airlockalpha.com

Genre Nexus - We Get Entertainment 1701 News |  Airlock Alpha |  Inside Blip |  Rabid Doll

Sign-In [?]

Twitter Facebook Mailing List RSS Feed

Film Least Likely To Happen In Real World? '2012'

NASA commissions site to dispel end-of-world myths

No one ever expects science-fiction to contain elements that could really happen in our world. That is why it's called science-fiction.

But there are times when even the fiction is so fiction, it's silly. For NASA, America's space agency, that silliness comes in the form of the 2009 film "2012."

The film, which was written and directed by Roland Emmerich, depicted a world ending in 2012. The "science" used to describe all the disastrous events doesn't even deserve the word, said Donald Yeomans, head of NASA's Near-Earth Asteroid Rendezvous.

"The filmmakers took advantage of public worries about the so-called end of the world as apparently predicted by the Mayans of Central America, whose calendar ends on Dec. 21, 2012," Yeomans said, according to The Sunday Times. "The agency is getting so many questions from people terrified that the world is going to end in 2012 that we have had to put up a special website to challenge the myths. We have never had to do this before."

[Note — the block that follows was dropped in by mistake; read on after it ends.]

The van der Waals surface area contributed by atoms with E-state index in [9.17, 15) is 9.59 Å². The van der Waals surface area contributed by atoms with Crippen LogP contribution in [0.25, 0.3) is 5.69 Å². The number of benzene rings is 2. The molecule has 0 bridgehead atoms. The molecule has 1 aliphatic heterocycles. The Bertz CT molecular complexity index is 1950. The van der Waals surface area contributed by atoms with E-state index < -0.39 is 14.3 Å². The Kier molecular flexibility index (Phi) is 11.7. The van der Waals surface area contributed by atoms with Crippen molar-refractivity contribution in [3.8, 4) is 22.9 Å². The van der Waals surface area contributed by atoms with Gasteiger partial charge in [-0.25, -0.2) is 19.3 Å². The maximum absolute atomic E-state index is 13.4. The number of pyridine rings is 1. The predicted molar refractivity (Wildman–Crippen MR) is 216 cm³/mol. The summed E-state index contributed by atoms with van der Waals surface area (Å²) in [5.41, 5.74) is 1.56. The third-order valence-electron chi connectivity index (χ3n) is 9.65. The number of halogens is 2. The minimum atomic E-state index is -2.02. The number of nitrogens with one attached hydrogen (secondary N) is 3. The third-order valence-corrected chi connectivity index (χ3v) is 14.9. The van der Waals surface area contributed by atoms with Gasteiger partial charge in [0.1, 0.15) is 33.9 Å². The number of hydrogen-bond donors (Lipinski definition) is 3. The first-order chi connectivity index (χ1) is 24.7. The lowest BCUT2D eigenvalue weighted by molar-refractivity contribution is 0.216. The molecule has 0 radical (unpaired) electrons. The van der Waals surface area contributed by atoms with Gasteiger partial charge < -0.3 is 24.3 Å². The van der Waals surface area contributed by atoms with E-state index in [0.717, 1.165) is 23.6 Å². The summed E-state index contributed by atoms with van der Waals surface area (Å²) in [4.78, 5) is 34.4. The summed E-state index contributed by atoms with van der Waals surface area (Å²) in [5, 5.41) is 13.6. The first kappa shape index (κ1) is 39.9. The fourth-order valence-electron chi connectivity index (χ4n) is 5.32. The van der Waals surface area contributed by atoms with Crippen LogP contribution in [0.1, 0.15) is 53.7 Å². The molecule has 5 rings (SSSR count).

But "2012" isn't alone. Joining it on the list of the most implausible is "Armageddon," Michael Bay's 1998 film whose writing team on that project included future "Star Trek" director J.J. Abrams. Even Arnold Schwarzenegger couldn't avoid the list. No, not with "The Terminator," but instead with "The 6th Day," the 2000 film about a clone of his character being developed in six days.

There are films that NASA recommends for those looking for a little science realism. They include "Gattaca," the 1997 film starring Ethan Hawke and Uma Thurman that was written and directed by Andrew Niccol. Also making the list are 1993's "Jurassic Park," 1997's "Contact," 1927's "Metropolis" and 1951's "The Day the Earth Stood Still."

But it seems like the general moviegoing public doesn't mind how dubious the science is. "Armageddon," for example, grossed more than $201 million domestically, while "2012" pulled in $166 million. On the other hand, "Gattaca" earned just $12.3 million while "Contact" managed $100.9 million.

There is some silver lining, however. The money earned by "2012" fell short of its $200 million budget, officially making it a bomb. And "Jurassic Park," of course, was a huge box office success at $350.5 million on a $65 million budget.

About the Author

Michael Hinman is the founder and editor-in-chief for Airlock Alpha and the entire GenreNexus. He owns Nexus Media Group Inc., the parent corporation of the GenreNexus and is a veteran print journalist. He lives in Tampa, Fla.
Email author

You might also like:

Genre Nexus Community

Visit our forums